0
TECHNICAL PAPERS

Stress-Based Springback Reduction of a Channel Shaped Auto-Body Part With High-Strength Steel Using Response Surface Methodology

[+] Author and Article Information
Jung-Han Song

School of Mechanical, Aerospace, and System Engineering, Korea Advanced Institute of Science and Technology, Science Town, Daejeon 305-701, Korea

Hoon Huh1

School of Mechanical, Aerospace, and System Engineering, Korea Advanced Institute of Science and Technology, Science Town, Daejeon 305-701, Koreahhuh@kaist.ac.kr

Se-Ho Kim

School of Automotive, Industrial and Mechanical Engineering, Daegu University, Jillyang, Gyeongsan, Gyeongbuk 712-714, Korea

1

Corresponding author.

J. Eng. Mater. Technol 129(3), 397-406 (Jan 16, 2007) (10 pages) doi:10.1115/1.2744399 History: Received April 04, 2006; Revised January 16, 2007

In this paper, an optimum design is carried out with finite element analysis to determine process parameters which reduce the amount of springback and improve shape accuracy of a deep drawn product with the channel shape. Without springback simulation usually performed with an implicit solving scheme, the study uses the amount of stress deviation through the sheet thickness direction in the deep drawn product as an indicator of springback. The simulation incorporates the explicit elasto-plastic finite element method for calculation of the final shape and the stress deviation of the final product. The optimization method adopts the response surface methodology in order to seek the optimum condition of process parameters such as the blank holding force and the draw-bead force. The present optimization scheme is applied to the design of the variable blank holding force in the U-draw bending process and the application is further extended to the design of draw-bead force in a front side member formed with advanced high-strength steel (AHSS) sheets made of DP600. Results demonstrate that the optimum design of process parameters decreases the stress deviation throughout the thickness of the sheet and reduces the amount of springback of the channel shaped part. The present analysis provides a guideline in the tool design stage for controlling the evolution of springback based on the finite element simulation of complicated parts.

Copyright © 2007 by American Society of Mechanical Engineers
Your Session has timed out. Please sign back in to continue.

References

Figures

Grahic Jump Location
Figure 1

Schematic diagram of the optimization with the response surface methodology: (a) optimization procedure; and (b) sequential response surface methodology (24)

Grahic Jump Location
Figure 2

Geometric description of the tooling for the U draw-bending process: (a) geometric description; and (b) finite element mesh

Grahic Jump Location
Figure 3

Variation of variables during the optimization process of BHF: (a) objective function and constraint; and (b) design variable

Grahic Jump Location
Figure 4

Comparison of the stress deviation through the thickness integration points: (a) before optimization; and (b) after optimization

Grahic Jump Location
Figure 5

Definition of the springback angle and the radius of curvature of side wall after springback (25)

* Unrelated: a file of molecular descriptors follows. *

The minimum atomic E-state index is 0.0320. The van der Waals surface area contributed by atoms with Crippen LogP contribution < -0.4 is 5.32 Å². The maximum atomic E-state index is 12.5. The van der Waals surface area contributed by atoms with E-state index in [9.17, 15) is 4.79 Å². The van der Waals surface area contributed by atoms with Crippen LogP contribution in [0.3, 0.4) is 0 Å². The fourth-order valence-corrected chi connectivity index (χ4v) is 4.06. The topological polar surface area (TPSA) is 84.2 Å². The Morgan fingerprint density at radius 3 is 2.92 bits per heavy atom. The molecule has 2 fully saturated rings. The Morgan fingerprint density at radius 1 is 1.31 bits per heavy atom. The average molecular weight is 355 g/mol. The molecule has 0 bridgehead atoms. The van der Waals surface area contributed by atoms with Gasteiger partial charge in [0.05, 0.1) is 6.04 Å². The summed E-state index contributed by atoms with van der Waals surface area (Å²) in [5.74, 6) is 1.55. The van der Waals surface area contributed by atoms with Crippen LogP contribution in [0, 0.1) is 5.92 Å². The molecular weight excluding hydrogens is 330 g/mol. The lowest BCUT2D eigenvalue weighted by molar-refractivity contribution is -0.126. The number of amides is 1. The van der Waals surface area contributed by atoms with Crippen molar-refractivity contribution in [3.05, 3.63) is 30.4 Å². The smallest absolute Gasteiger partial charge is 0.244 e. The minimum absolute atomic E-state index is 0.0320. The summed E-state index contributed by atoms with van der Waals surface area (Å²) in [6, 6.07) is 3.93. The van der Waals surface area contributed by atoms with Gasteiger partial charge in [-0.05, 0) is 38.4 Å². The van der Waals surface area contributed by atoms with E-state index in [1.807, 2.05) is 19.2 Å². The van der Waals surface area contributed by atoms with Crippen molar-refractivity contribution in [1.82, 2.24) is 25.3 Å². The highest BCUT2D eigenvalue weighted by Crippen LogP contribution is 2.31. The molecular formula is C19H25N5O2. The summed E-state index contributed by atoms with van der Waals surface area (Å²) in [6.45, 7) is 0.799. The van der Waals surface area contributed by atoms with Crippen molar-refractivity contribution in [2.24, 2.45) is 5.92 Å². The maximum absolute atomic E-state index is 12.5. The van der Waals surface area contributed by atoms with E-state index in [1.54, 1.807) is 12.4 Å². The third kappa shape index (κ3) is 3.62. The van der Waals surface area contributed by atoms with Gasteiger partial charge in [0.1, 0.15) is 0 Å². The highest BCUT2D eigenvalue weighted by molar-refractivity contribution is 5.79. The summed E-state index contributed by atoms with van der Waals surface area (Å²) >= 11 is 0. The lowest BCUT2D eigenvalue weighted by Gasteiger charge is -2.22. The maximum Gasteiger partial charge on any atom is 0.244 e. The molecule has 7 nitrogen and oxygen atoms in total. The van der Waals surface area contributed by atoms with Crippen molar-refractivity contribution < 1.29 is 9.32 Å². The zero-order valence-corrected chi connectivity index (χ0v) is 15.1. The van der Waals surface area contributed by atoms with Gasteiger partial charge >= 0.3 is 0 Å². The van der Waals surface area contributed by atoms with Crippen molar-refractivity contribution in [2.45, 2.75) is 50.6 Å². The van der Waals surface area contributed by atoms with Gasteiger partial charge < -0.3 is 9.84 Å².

Grahic Jump Location
Figure 6

Deformed shape of the blank after the springback analysis in the U draw-bending process: (a) before optimization; and (b) after optimization

Grahic Jump Location
Figure 7

Variation of variables during the optimization process with different number of integration points: (a) objective function; and (b) design variable

Grahic Jump Location
Figure 8

Comparison of the stress deviation with the eleven integration points along the thickness direction: (a) before optimization; and (b) after optimization

Grahic Jump Location
Figure 9

Deformed shape of the blank after the springback analysis in the U draw-bending process when 11 integration points are used: (a) before optimization; and (b) after optimization

Grahic Jump Location
Figure 10

Description of the outer panel in a front side member: (a) final product model; and (b) initial setting of tools and the blank for the numerical analysis of punch forming

Grahic Jump Location
Figure 11

Selected design variables and divided design regions for the optimization of draw-bead force

Grahic Jump Location
Figure 12

Variation of variables during the optimization process in the design region 1: (a) objective function and constraint; and (b) design variable

Grahic Jump Location
Figure 13

Location of the designated sections used for the comparison of optimized results

Grahic Jump Location
Figure 14

Comparison of the stress deviation through the thickness integration points along the designated section: (a) along the 1-1′ (before optimization); (b) along the 2-2′ (before optimization); (c) along the 1-1′ (after optimization); and (d) along the 2-2′ (after optimization)

Grahic Jump Location
Figure 17

Comparison of the springback amount along the designated sections: (a) along the 1-1′; (b) along the 2-2′; and (c) along the 3-3′

Grahic Jump Location
Figure 16

Comparison of the thickness distribution before and after optimization along the designated sections: (a) along the section 1-1′; and (b) along the section 2-2′

Grahic Jump Location
Figure 15

Comparison of the principal strain distribution before and after optimization: (a) initial design; and (b) optimum design

Tables

Errata

Discussions

Some tools below are only available to our subscribers or users with an online account.

Related Content

Customize your page view by dragging and repositioning the boxes below.

Related Journal Articles
Related eBook Content
Topic Collections

Sorry! You do not have access to this content. For assistance or to subscribe, please contact us:

  • TELEPHONE: 1-800-843-2763 (Toll-free in the USA)
  • EMAIL: asmedigitalcollection@asme.org
Sign In